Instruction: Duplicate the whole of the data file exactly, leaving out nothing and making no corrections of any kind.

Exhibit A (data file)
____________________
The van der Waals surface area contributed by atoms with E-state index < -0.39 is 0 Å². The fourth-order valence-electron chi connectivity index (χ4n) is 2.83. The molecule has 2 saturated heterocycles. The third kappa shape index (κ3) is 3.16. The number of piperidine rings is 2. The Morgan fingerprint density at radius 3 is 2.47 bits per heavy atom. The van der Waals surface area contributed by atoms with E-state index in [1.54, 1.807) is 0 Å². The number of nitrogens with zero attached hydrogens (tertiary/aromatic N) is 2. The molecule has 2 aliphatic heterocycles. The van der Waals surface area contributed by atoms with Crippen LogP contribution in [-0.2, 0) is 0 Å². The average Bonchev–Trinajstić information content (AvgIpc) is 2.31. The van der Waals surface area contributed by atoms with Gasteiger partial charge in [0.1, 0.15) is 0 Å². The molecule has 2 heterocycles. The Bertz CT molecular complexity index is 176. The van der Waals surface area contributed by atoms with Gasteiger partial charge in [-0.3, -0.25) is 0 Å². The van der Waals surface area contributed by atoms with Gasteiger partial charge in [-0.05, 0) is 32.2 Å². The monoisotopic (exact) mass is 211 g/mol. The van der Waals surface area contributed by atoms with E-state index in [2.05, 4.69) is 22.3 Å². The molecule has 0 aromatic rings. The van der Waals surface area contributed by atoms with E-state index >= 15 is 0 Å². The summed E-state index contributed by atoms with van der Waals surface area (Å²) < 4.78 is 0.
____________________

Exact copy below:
The van der Waals surface area contributed by atoms with E-state index < -0.39 is 0 Å². The fourth-order valence-electron chi connectivity index (χ4n) is 2.83. The molecule has 2 saturated heterocycles. The third kappa shape index (κ3) is 3.16. The number of piperidine rings is 2. The Morgan fingerprint density at radius 3 is 2.47 bits per heavy atom. The van der Waals surface area contributed by atoms with E-state index in [1.54, 1.807) is 0 Å². The number of nitrogens with zero attached hydrogens (tertiary/aromatic N) is 2. The molecule has 2 aliphatic heterocycles. The van der Waals surface area contributed by atoms with Crippen LogP contribution in [-0.2, 0) is 0 Å². The average Bonchev–Trinajstić information content (AvgIpc) is 2.31. The van der Waals surface area contributed by atoms with Gasteiger partial charge in [0.1, 0.15) is 0 Å². The molecule has 2 heterocycles. The Bertz CT molecular complexity index is 176. The van der Waals surface area contributed by atoms with Gasteiger partial charge in [-0.3, -0.25) is 0 Å². The van der Waals surface area contributed by atoms with Gasteiger partial charge in [-0.05, 0) is 32.2 Å². The monoisotopic (exact) mass is 211 g/mol. The van der Waals surface area contributed by atoms with E-state index in [2.05, 4.69) is 22.3 Å². The molecule has 0 aromatic rings. The van der Waals surface area contributed by atoms with E-state index >= 15 is 0 Å². The summed E-state index contributed by atoms with van der Waals surface area (Å²) < 4.78 is 0.